Tuesday, September 18, 2007

Helicopter Ben Rides To The Rescue With A Bailout

Cheap money for all!!!! Wheeeeee!!!!!!! Cheap money for everybody!!!!!!! Wheeeeee!!!!!!!!!!!

Bernanke lowered the Fed's benchmark interest rate to 4.75% and the discount window rate to 5.25%.

Wall Street roared with approval. The Dow ended up more than 335 points, the Nasdaq was up 70 and the S&P closed up 43.

In the Fed's statement, Bernanke said recession concerns trumped inflationary pressures and warranted the huge rate cuts, though the Fed says it will continue to monitor inflation developments carefully.

Meanwhile U.S. crude closed at $81.50 and is over $82 a barrel in extended hours trading.

Gold futures climbed to $730.50 an ounce for December - a 25 year high.

The dollar dropped to a new record low against the Euro and a fresh 30 year low against the Canadian dollar. It fell against most other major currencies.

Bonddad says the Fed clearly is spooked:

Until August 7, the Fed was primarily concerned about inflation. However, even at that meeting the Fed observed:

"Economic growth was moderate during the first half of the year. Financial markets have been volatile in recent weeks, credit conditions have become tighter for some households and businesses, and the housing correction is ongoing. Nevertheless, the economy seems likely to continue to expand at a moderate pace over coming quarters, supported by solid growth in employment and incomes and a robust global economy."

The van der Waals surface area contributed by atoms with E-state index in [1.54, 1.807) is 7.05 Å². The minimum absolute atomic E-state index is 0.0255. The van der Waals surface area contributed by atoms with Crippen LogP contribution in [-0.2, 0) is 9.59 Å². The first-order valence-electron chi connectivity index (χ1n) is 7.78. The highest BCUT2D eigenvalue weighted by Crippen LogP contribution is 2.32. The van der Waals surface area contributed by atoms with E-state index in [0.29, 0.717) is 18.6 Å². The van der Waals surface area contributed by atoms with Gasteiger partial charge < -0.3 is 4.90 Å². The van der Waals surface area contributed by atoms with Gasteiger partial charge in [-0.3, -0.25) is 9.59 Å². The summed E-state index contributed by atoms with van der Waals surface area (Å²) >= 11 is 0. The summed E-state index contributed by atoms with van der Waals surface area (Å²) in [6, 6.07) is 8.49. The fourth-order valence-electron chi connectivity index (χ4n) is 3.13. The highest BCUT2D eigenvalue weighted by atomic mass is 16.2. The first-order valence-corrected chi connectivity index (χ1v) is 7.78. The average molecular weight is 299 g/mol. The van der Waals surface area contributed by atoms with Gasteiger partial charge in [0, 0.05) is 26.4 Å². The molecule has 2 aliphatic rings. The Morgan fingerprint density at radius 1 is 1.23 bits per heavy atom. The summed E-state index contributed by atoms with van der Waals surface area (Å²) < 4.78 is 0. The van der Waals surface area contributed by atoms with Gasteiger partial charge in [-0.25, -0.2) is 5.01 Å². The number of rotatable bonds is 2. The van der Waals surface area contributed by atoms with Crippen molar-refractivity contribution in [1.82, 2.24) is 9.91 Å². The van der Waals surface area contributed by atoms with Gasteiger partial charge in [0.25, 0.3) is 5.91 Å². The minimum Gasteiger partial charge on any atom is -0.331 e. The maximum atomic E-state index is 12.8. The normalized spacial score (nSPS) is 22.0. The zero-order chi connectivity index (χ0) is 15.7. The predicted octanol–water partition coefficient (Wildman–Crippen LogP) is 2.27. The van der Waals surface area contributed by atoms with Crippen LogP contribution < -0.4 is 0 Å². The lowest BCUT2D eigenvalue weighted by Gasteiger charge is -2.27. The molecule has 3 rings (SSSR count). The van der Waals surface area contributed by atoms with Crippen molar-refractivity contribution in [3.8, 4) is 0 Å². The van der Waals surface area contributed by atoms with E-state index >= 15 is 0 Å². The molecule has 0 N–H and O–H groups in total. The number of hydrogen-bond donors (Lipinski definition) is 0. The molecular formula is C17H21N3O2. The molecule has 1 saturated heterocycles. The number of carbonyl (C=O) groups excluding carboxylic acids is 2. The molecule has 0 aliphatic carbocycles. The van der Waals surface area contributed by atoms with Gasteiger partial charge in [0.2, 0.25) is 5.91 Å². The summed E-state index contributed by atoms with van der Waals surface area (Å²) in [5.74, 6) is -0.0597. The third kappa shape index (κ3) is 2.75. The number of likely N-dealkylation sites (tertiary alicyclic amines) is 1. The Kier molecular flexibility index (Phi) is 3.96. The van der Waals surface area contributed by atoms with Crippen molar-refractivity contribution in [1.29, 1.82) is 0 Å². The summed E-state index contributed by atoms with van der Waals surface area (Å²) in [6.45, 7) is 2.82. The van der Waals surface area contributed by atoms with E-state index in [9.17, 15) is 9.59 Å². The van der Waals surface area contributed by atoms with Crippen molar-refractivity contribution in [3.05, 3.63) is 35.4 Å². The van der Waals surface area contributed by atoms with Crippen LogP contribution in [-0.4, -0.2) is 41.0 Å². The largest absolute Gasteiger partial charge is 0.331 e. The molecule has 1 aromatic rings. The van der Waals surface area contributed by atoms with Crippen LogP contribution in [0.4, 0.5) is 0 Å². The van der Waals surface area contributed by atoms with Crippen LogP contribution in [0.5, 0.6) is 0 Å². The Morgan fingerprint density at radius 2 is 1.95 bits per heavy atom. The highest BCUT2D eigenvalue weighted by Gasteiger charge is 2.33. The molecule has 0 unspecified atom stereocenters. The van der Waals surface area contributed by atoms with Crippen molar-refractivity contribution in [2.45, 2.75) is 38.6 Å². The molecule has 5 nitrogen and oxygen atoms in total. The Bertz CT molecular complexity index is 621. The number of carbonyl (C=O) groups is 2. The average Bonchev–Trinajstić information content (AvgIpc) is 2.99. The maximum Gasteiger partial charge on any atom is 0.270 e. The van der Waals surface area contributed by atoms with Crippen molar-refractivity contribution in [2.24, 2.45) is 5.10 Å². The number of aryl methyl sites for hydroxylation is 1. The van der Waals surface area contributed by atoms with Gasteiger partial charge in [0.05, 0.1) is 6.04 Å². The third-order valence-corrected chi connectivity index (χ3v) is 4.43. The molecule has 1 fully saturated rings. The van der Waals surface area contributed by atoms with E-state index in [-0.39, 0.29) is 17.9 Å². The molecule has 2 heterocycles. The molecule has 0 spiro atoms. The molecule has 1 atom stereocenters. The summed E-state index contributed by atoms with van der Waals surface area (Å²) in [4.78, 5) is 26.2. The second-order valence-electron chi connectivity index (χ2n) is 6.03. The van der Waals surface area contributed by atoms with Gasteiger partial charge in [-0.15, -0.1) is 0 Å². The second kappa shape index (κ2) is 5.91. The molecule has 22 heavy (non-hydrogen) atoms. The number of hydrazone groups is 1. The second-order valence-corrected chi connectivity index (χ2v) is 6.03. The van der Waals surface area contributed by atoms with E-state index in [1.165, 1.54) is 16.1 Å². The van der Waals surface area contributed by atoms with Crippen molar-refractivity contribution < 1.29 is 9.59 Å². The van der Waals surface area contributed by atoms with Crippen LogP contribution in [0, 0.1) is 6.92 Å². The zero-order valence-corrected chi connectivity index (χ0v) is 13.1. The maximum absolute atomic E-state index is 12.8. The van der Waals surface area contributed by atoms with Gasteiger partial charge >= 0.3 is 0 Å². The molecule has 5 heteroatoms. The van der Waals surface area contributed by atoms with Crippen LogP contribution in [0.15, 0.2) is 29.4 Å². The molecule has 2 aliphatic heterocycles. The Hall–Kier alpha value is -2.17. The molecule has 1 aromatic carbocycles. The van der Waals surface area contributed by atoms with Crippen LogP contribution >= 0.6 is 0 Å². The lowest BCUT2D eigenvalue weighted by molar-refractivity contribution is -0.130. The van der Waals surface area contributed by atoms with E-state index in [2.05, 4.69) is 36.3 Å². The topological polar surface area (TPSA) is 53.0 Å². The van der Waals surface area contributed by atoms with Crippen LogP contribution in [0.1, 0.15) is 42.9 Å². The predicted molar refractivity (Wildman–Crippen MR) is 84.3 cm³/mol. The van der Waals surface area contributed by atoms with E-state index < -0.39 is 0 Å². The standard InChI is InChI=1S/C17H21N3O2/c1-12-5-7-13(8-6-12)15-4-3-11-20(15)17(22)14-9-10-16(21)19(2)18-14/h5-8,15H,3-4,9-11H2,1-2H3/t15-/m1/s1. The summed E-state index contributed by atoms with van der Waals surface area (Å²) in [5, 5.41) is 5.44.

So even at that meeting, the Fed thought growth would be OK. That was a month and a half ago. In a month and a half the enough things have gone wrong to warrant a 50 BP cut. And even then, the Fed is still concerned about inflation.

In other words, enough indicators have turned negative in the last month and a half to warrant exposing the economy to a higher-inflation monetary policy even at a time when the Fed is concerned about increasing inflation.

Barry at The Big Picture notes that after today's rate cuts, the Fed now has three problems

1. Recession concerns
2. Inflationary concerns
3. They have become Wall Street's bitch.

That last one's a real good point.

obviously capital is valued far above the general population. The decision seems an overeager move to promote inflation, and you know who benefits from that...
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